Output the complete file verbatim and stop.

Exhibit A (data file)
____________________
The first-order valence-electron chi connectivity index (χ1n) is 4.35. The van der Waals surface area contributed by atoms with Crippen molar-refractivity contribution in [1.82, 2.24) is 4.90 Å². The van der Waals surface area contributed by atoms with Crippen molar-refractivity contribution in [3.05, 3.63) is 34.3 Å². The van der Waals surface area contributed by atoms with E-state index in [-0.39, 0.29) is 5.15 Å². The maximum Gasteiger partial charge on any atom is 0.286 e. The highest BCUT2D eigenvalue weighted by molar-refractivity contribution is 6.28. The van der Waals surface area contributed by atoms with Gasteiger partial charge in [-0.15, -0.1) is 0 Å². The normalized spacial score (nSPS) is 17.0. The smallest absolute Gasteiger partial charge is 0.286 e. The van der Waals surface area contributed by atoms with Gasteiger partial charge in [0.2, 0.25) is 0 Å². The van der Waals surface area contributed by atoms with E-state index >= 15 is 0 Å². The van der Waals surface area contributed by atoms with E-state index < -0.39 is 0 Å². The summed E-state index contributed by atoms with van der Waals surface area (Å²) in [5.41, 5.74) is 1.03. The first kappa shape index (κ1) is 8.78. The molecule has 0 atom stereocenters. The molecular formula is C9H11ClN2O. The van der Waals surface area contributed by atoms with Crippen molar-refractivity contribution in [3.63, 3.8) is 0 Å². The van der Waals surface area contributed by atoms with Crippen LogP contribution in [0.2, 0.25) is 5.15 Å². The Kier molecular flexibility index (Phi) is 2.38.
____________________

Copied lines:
The first-order valence-electron chi connectivity index (χ1n) is 4.35. The van der Waals surface area contributed by atoms with Crippen molar-refractivity contribution in [1.82, 2.24) is 4.90 Å². The van der Waals surface area contributed by atoms with Crippen molar-refractivity contribution in [3.05, 3.63) is 34.3 Å². The van der Waals surface area contributed by atoms with E-state index in [-0.39, 0.29) is 5.15 Å². The maximum Gasteiger partial charge on any atom is 0.286 e. The highest BCUT2D eigenvalue weighted by molar-refractivity contribution is 6.28. The van der Waals surface area contributed by atoms with Gasteiger partial charge in [-0.15, -0.1) is 0 Å². The normalized spacial score (nSPS) is 17.0. The smallest absolute Gasteiger partial charge is 0.286 e. The van der Waals surface area contributed by atoms with Gasteiger partial charge in [0.2, 0.25) is 0 Å². The van der Waals surface area contributed by atoms with E-state index >= 15 is 0 Å². The van der Waals surface area contributed by atoms with E-state index < -0.39 is 0 Å². The summed E-state index contributed by atoms with van der Waals surface area (Å²) in [5.41, 5.74) is 1.03. The first kappa shape index (κ1) is 8.78. The molecule has 0 atom stereocenters. The molecular formula is C9H11ClN2O. The van der Waals surface area contributed by atoms with Crippen molar-refractivity contribution in [3.63, 3.8) is 0 Å². The van der Waals surface area contributed by atoms with Crippen LogP contribution in [0.2, 0.25) is 5.15 Å². The Kier molecular flexibility index (Phi) is 2.38.